If Aidan O'Brien prompted due amusement yesterday, when forgetting the name of his Investec Oaks winner at the press conference, then rival trainers are unlikely to have seen the funny side.
The record-breaking Ballydoyle trainer had just made it three out of three in British Classics this season, and returns today with a red-hot favourite for the fourth. And while Was does indeed bear a highly forgettable name, she brought O'Brien a memorable landmark as his 200th Group One winner.
Even after scratching Kissed, on account of the drying ground, O'Brien saddled five of the dozen starters for his patrons at Coolmore. The winner was perhaps least considered of the lot, having finished only third of six in her trial. Yet if his rivals left the Downs wondering how on earth they are supposed to compete with O'Brien, the fact is that higher standards in their own camps might have made all the difference.
For this turned into a pretty vexing race – an anticlimax, after everything had seemed in place for a vintage Oaks. It was run at a crawl, to the top of the hill, and too many jockeys failed to seize control of the situation. Their mounts raced too freely, got in each other's way. Some young riders with big reputations learnt one or two chastening lessons; Was, conversely, owed her success largely to the initiative of her seasoned but understated rider, Seamus Heffernan.
He had her in the perfect position turning in, in third along the rail, and kicked for home two furlongs out. Vow, kept handy by Johnny Murtagh, was first to challenge; Shirocco Star was also kept within striking range, but Darryll Holland seemed reluctant to commit too soon and restrained her even as she was last on the bridle. She had taken longer than expected to wind up in her rehearsal at Newbury, however, and there was duly still a neck in it at the line.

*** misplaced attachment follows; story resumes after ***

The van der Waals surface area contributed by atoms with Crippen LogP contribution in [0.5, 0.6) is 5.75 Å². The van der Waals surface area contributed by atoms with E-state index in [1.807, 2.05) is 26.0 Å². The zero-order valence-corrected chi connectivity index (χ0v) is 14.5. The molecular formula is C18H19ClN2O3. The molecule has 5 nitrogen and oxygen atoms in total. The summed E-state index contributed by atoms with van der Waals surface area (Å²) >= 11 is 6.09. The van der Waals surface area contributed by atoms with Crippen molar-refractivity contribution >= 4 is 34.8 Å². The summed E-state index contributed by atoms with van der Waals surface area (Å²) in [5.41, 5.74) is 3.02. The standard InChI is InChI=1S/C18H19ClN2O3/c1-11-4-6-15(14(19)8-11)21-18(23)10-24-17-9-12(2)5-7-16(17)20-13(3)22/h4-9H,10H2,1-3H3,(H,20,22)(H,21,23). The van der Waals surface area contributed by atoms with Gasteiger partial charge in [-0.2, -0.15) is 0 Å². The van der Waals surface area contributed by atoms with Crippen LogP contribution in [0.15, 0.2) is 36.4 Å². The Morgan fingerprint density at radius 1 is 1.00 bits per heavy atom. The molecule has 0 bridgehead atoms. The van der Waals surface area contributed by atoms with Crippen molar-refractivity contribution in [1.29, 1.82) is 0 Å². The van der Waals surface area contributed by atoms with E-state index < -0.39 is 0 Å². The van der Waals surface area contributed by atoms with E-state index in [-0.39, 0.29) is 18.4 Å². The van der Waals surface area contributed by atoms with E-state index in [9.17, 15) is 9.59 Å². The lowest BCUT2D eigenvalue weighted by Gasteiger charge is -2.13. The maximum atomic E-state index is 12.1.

Greater misfortune, however, thwarted The Fugue. Badly hampered early on, she was soon a long way off such pace as there was. But William Buick did not try to retrieve ground until they had entered the straight, and her powerful finish left her half a length short of the runner-up. Vow flattened out a length away in fourth, looking a little naive on the camber. Maybe and Kailani, respectively fifth and seventh, had both got miles behind after being impeded.
In fairness, Maybe arguably needed a conservative ride from Joseph O'Brien to get the trip. But Frankie Dettori, left in the changing rooms to watch Mickael Barzalona ride in the silks of their mutual employers at Godolphin, will have known long before the traffic problems that Kailani had been perilously detached from the action.
After the scrimmaging, the stewards gave four-day bans for careless riding to O'Brien and Holland. The plaudits of all meanwhile went to Heffernan, riding his first winner in a British Classic – and hailed by O'Brien as "a great fellow and world-class jockey".
"I've been runner-up in the Derby a couple of times. It's especially nice to win a Classic at Epsom," Heffernan said. "I had a good position all the way, out of trouble and on the rails. I was worried about her inexperience, but she has improved a lot from her last run."
It will be interesting to see how the form holds up should many of these reconvene in the Irish version. But it might prove wrong to damn Was with faint praise, as she was entitled to improve both for the longer trip and her comeback run. "A shoe flew off her work companion [and] cut her above the knee," O'Brien explained. "I was worried she might miss her Classic season. John [Halley, the vet] put her back together with stitches but she was only just ready to run at Naas."
Another daughter of their great stallion, Galileo, and closely related to New Approach, Was has proved another smart investment by the Coolmore partners, even at the 1.2m guineas that qualified her as top lot at the 2010 October sale at Tattersalls. O'Brien meanwhile confirmed his reservations about Maybe's stamina, proposing a return to a mile at Royal Ascot. As for The Fugue, John Gosden was exasperated. "We got badly run into, and were lucky not to be brought down early," the trainer said. "The jockey did well to stay in place. It was messy, and unnecessarily messy." As ever, he called it just right.
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